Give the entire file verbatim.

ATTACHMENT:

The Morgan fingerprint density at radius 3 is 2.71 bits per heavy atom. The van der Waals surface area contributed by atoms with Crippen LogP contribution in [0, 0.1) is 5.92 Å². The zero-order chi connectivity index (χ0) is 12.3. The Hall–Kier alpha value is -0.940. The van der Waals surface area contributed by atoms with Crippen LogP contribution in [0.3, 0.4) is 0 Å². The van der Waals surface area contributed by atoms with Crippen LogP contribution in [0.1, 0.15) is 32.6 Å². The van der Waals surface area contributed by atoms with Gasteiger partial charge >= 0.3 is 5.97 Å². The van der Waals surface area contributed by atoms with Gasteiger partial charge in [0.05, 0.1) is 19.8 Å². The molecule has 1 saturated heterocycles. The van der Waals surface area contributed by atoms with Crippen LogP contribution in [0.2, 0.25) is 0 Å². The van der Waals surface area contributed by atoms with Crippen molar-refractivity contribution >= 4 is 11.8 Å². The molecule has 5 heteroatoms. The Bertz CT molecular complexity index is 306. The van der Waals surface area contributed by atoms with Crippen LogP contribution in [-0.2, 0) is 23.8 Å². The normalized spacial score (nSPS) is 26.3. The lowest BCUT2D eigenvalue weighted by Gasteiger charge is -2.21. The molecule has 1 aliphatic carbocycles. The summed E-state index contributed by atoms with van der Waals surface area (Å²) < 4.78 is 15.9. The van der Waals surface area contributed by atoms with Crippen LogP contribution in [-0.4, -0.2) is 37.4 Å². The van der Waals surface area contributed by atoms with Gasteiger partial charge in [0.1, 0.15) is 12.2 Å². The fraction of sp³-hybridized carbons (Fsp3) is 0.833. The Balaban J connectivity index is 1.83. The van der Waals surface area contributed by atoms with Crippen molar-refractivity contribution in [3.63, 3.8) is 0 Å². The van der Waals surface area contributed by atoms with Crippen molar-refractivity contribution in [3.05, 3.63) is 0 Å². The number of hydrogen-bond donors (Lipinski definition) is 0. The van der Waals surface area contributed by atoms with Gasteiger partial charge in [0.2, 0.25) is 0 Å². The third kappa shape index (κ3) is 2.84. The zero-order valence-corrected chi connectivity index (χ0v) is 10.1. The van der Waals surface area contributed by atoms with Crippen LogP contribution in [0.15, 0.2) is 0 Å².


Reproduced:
The Morgan fingerprint density at radius 3 is 2.71 bits per heavy atom. The van der Waals surface area contributed by atoms with Crippen LogP contribution in [0, 0.1) is 5.92 Å². The zero-order chi connectivity index (χ0) is 12.3. The Hall–Kier alpha value is -0.940. The van der Waals surface area contributed by atoms with Crippen LogP contribution in [0.3, 0.4) is 0 Å². The van der Waals surface area contributed by atoms with Crippen LogP contribution in [0.1, 0.15) is 32.6 Å². The van der Waals surface area contributed by atoms with Gasteiger partial charge >= 0.3 is 5.97 Å². The van der Waals surface area contributed by atoms with Gasteiger partial charge in [0.05, 0.1) is 19.8 Å². The molecule has 1 saturated heterocycles. The van der Waals surface area contributed by atoms with Crippen LogP contribution in [0.2, 0.25) is 0 Å². The van der Waals surface area contributed by atoms with Crippen molar-refractivity contribution >= 4 is 11.8 Å². The molecule has 5 heteroatoms. The Bertz CT molecular complexity index is 306. The van der Waals surface area contributed by atoms with Crippen LogP contribution in [-0.2, 0) is 23.8 Å². The normalized spacial score (nSPS) is 26.3. The lowest BCUT2D eigenvalue weighted by Gasteiger charge is -2.21. The molecule has 1 aliphatic carbocycles. The summed E-state index contributed by atoms with van der Waals surface area (Å²) < 4.78 is 15.9. The van der Waals surface area contributed by atoms with Crippen LogP contribution in [-0.4, -0.2) is 37.4 Å². The van der Waals surface area contributed by atoms with Gasteiger partial charge in [0.1, 0.15) is 12.2 Å². The fraction of sp³-hybridized carbons (Fsp3) is 0.833. The Balaban J connectivity index is 1.83. The van der Waals surface area contributed by atoms with Crippen molar-refractivity contribution in [3.63, 3.8) is 0 Å². The van der Waals surface area contributed by atoms with Crippen molar-refractivity contribution in [3.05, 3.63) is 0 Å². The number of hydrogen-bond donors (Lipinski definition) is 0. The van der Waals surface area contributed by atoms with Gasteiger partial charge in [0.2, 0.25) is 0 Å². The third kappa shape index (κ3) is 2.84. The zero-order valence-corrected chi connectivity index (χ0v) is 10.1. The van der Waals surface area contributed by atoms with Crippen LogP contribution in [0.15, 0.2) is 0 Å².